On page two of our hike, we'll take a look at some points of interest along the river and lower Phantom Ranch,
then cross the Silver bridge and head up the Bright Angel trail.
Boat beach is where the river runners pull up for a rest and to exchange people at the Campgrounds
and Ranch. You can see the elevation here is 2400ft (732m) the lowest point during out hike. We've descended
about 4800ft (1463m).
Also close to Boat Beach is a 900 year old Anasazi Indian pueblo. There is a nice sign that tells a little
about it. This site was mentioned in Major John Wesley Powell's Journal while stopping here on his expedition in
Just a short walk down the trail and we come to a more modern establishment. This is the beginning of
Phantom Ranch. I'm not sure of the function of this cabin.
If you go straight, you'll end up at the lodge at Phantom Ranch, maybe 400 yards/m farther. Turn
left and you'll head towards the Silver bridge. There's also a nice shady picnic area with running water. The
bridge pictured below is off on the left trail. If you want to learn more about Phantom Ranch, check out this PDF page.
There's a grave off to the right and behind us that marks the final resting place of Rees B. Griffiths, who was
killed by rocks in 1922, "in the Grand Canyon he loved so well," according to the trail guide book.
This is the lower bridge across Bright Angel creek. This leads to Bright Angel campground and around to the Silver
This is the NPS mule corral built by the CCC. Nothing was going on when I passed by, not a soul in sight.
Check out the neat looking rocks. It looks like a big block of chocolate. In the hiking brochure it says
it's Vishnu Schist. Roughly 1.7 billion years old. It was deposited during the Precambrian period as ocean
deposits mixed with volcanic ash and lava flows. Crustal slabs driven deep below the surface melted under pressure.
The resulting magma squeezed into the overlying rock to form veins of red Zoroaster Granite. This chunk obviously broke
off at some point and rolled here.
We meet the Silver bridge finally, and begin our 9 mile (14.5k) trek back up to the rim. The rocks on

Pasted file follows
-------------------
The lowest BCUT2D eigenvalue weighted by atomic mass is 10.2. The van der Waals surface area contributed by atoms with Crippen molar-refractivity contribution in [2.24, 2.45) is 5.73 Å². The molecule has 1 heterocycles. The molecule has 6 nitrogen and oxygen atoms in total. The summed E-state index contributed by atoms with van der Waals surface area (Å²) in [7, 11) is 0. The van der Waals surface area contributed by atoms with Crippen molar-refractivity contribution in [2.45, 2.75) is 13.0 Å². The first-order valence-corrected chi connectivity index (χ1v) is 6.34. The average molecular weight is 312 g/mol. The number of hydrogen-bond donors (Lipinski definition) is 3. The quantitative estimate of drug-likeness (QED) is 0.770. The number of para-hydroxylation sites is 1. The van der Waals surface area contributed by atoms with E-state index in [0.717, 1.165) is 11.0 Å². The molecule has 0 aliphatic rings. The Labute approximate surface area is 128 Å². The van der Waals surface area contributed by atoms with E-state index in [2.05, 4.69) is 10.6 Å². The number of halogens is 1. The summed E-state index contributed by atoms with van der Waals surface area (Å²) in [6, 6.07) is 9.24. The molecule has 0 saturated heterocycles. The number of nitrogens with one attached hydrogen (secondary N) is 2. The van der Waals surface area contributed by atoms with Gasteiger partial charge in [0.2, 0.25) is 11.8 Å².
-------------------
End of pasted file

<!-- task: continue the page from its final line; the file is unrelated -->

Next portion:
the peaks across the river are the same as the close up I showed you above.
Does it really look like you're at the bottom of the Grand Canyon? Way in the back and top
center is the Zoroaster temple, that's what they call it. This image looks back at the NPS mule corral and
the Black bridge in the distance.
Your gracious host for todays hike. The wind was blowing super hard, so I'm hanging on to my hat for
dear life. I could feel the bridge swaying gently in the wind, but on calm days it probably wouldn't do that.
Looking down at my dirty shoes, and cheap shoes that *fell apart all too quickly--brand name "Skechers,"
we have the Colorado river. The black pipe below and center is the Transcanyon pipeline, which carries water from high
in the north rim to Indian Garden, where it's then pumped up to the village. *My shoes were comfortable though,
and not new.
The sign points the way to the trails. We want to go right, on the River trail where we'll eventually
pick up the Bright Angel trail. I'm at the 3 hour mark now.
We start to climb a bit while following the river, but we'll descend when we hit Pipe Creek.
There're some nice sandy areas along the way, kinda tough to walk over though.
There's actually an outhouse in the picture, though not very clear. Look at the center left, it's
a black square blob. Pipe creek empties just above it.
Ahead is Pipe Creek beach, complete with outhouse. No water here though unless you drink the river or creek
This is where I stopped for lunch. The River Resthouse was built by the CCC in 1936. It has a place
to tie up your mule, or make an emergency phone call, it also has a nice porch. There's no table or anything
here, you just sit on top of the walls. This is where the River trail and Bright Angel trail meet. I spent about
25 minutes eating a Ham Sandwich, a Banana and a small bag of Doritos. I had my favorite candy bar, a 3 Musketeers,
but didn't eat it 'till I was in the car.
Check out the inside. There's a trail registry book in the corner.
This little critter looks like he's been in a few fights, and I know why! He's a thief! I turned
my back on him for a split second and he almost stole my Doritos.
This is another mule train coming down from Bright Angel. I'm not sure I'd want to ride one of these
down. I think I'd be more comfortable hiking, and stopping where I wanted to take pictures etc. This image
comes from the porch on the River Resthouse, Pipe creek in foreground. The Colorado river is only 100 yards/m away.
We're heading up towards Indian Garden. The Trail is much more closed in than the South Kaibab trail, which
follows a ridgeline for much of its length.
It looks like we're near the top, but we aren't. We're gaining elevation, but not very quickly,
and we have a long way to go. I like the colors here, unfortunately everything is kind of washed out looking.
The good thing about Bright Angel trail is the occasional drinking water and shade it provides along the way.
This image will give you a better idea about where you are now in relation to the trailhead. The shot looks
down on Indian Garden from Lookout Studio, a couple hundred yards east of the actual trailhead by Kolb Studio. The long
trail 1.5 miles (2.4k) to the left is Plateau Point, accessible from Indian Garden, the green in the middle is from the
Cottonwood trees at Indian Garden. In the next picture we'll be entering the Tepeats Narrows, which is
a small canyon lined in sandstone.
Here's some sandstone layers. Check out the massive chunk that fell off sometime in the past.
There's a nice waterfall with minimal water, but enough to support a lot of trees and plants. Look at the